Times of Oman - - FEATURE -

isas­ter-prone de­vel­op­ing na­tions, in­clud­ing Bangladesh and In­done­sia, are ex­posed to crip­pling losses when storms,

or earthquakes strike be­cause they suf­fer from a dan­ger­ous lack of in­sur­ance, in­dus­try ex­perts said on Mon­day.

Glob­ally, as­sets worth about $163 bil­lion are not in­sured against catas­tro­phes, pos­ing a “sig­nif­i­cant threat” to liveli­hoods and pros­per­ity, Lon­don-based in­sur­ance mar­ket Lloyd’s said in a re­port.

The value of “un­der­in­sured” as­sets has shrunk by only 3 per cent since 2012, it noted.

Many coun­tries with the low­est lev­els of in­sur­ance are also among those most ex­posed to risks, in­clud­ing from cli­mate change im­pacts, and are least able to fund dis­as­ter re­cov­ery ef­forts, it added.

“If in­sur­ance is not avail­able, catas­tro­phes can have a much greater im­pact on economies and lives,” Lloyd’s Chair­man Bruce CarnegieBrown said in a state­ment.

Emerg­ing and low-in­come economies ac­count for al­most all of the global “in­sur­ance gap”, the re­port said.

In­sur­ance pen­e­tra­tion rates — to­tal in­sur­ance pre­mi­ums as a per­cent­age of gross do­mes­tic prod­uct — are on av­er­age twice as high in rich na­tions as those in de­vel­op­ing coun­tries, it noted.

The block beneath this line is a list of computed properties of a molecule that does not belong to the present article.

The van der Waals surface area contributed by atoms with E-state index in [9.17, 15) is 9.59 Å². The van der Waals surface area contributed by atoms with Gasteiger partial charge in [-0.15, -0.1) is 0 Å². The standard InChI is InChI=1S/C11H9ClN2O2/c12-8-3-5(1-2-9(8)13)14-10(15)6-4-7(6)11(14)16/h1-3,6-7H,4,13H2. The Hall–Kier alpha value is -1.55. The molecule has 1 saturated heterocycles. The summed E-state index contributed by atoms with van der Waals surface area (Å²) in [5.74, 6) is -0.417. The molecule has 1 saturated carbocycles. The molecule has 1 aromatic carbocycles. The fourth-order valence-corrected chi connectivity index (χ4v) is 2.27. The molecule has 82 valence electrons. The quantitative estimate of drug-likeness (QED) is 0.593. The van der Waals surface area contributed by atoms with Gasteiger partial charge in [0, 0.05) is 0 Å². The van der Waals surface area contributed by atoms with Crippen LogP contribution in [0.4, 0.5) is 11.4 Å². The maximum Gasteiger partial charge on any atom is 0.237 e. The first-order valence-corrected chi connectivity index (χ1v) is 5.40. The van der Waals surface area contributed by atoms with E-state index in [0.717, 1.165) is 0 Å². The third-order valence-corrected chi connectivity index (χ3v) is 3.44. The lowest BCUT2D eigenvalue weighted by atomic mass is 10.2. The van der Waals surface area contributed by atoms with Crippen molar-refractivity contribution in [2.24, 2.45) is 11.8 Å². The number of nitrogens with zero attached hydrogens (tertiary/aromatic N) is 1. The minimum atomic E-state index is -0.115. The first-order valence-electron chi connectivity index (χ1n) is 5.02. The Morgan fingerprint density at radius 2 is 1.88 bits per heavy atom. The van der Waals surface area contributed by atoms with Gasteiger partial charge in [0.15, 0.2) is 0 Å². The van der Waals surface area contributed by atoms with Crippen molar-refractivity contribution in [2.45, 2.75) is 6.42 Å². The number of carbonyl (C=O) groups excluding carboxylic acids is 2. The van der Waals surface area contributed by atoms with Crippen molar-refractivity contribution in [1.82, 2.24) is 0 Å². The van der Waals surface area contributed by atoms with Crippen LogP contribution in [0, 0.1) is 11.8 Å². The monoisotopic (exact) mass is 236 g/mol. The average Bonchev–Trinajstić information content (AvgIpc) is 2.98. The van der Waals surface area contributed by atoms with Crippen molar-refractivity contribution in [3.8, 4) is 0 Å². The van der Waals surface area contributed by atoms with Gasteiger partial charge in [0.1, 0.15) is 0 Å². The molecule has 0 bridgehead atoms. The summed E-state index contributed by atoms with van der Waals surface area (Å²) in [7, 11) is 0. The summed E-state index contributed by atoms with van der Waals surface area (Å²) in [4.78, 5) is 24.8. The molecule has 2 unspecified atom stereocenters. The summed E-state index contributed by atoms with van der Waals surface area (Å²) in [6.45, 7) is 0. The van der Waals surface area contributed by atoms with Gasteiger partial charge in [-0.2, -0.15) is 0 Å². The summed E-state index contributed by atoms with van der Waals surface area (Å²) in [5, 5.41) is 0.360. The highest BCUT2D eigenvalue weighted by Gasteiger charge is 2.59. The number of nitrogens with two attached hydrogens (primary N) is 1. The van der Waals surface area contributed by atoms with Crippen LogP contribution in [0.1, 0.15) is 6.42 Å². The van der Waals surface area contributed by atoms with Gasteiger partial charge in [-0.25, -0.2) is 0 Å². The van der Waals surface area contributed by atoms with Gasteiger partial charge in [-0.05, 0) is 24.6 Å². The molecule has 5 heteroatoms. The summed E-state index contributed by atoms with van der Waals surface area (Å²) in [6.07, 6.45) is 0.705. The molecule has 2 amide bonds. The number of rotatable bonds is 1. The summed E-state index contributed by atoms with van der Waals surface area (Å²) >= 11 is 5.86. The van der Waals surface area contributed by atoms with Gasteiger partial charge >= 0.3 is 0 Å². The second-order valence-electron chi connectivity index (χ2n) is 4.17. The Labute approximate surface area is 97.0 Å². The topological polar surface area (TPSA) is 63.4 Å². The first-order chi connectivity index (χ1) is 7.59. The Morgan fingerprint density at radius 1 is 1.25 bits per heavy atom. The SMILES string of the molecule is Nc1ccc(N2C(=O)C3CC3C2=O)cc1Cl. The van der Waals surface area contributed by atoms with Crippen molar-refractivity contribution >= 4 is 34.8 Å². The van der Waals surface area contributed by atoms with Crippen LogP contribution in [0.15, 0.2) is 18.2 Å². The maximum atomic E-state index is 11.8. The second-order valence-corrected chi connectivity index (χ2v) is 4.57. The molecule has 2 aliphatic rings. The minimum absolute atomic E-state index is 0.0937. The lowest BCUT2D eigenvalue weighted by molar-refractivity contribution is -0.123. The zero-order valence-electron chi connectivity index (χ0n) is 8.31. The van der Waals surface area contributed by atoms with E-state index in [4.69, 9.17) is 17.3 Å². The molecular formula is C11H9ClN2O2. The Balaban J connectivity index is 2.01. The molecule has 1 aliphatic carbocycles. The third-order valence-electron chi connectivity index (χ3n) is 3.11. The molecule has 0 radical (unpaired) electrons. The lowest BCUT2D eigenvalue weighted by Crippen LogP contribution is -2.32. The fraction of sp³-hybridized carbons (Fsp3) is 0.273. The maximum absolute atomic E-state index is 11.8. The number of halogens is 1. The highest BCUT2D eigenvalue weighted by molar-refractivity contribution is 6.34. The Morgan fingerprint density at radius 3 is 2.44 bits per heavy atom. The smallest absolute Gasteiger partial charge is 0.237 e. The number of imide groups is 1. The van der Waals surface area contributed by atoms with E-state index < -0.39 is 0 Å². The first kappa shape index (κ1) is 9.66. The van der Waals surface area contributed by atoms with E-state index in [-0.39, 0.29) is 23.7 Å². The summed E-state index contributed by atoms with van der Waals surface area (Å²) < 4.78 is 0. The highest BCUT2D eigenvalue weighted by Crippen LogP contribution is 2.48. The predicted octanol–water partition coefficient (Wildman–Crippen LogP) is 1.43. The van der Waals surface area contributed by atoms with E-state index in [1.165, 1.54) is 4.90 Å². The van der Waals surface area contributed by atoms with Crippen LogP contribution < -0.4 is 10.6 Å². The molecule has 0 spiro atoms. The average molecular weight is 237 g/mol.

Bangladesh, In­dia, Viet­nam, the Philip­pines, In­done­sia, Egypt and Nige­ria all have an in­sur­ance pen­e­tra­tion rate of less than one per cent, it said.

Af­ter a dis­as­ter, unin­sured losses usu­ally have to be paid from gov­ern­ment funds — a prob­lem for poorer coun­tries that can­not af­ford to re­build.

“Catas­tro­phes cou­pled with un­der­in­sur­ance can be seen as one of the sig­nif­i­cant fac­tors that holds back eco­nomic de­vel­op­ment and per­pet­u­ates global in­equal­ity,” the re­port said.

Some risks in richer na­tions also are not well-cov­ered by in­sur­ance, it noted, in­clud­ing earthquakes in Italy and floods in the United States.

Slow progress on ex­pand­ing the use of in­sur­ance to pro­tect against risks is “con­cern­ing”, the re­port said — and re­mains the case de­spite many economies bounc­ing back from re­ces­sion in the six years since the “in­sur­ance gap” was last mea­sured.

It is par­tic­u­larly wor­ry­ing given the up­surge in “more se­vere, fre­quent and costly nat­u­ral dis­as­ters, driven in large part by cli­mate change”, the re­port added.

Last year was one of the costli­est for nat­u­ral catas­tro­phes in the past decade — and ex­pected eco­nomic losses from such dis­as­ters

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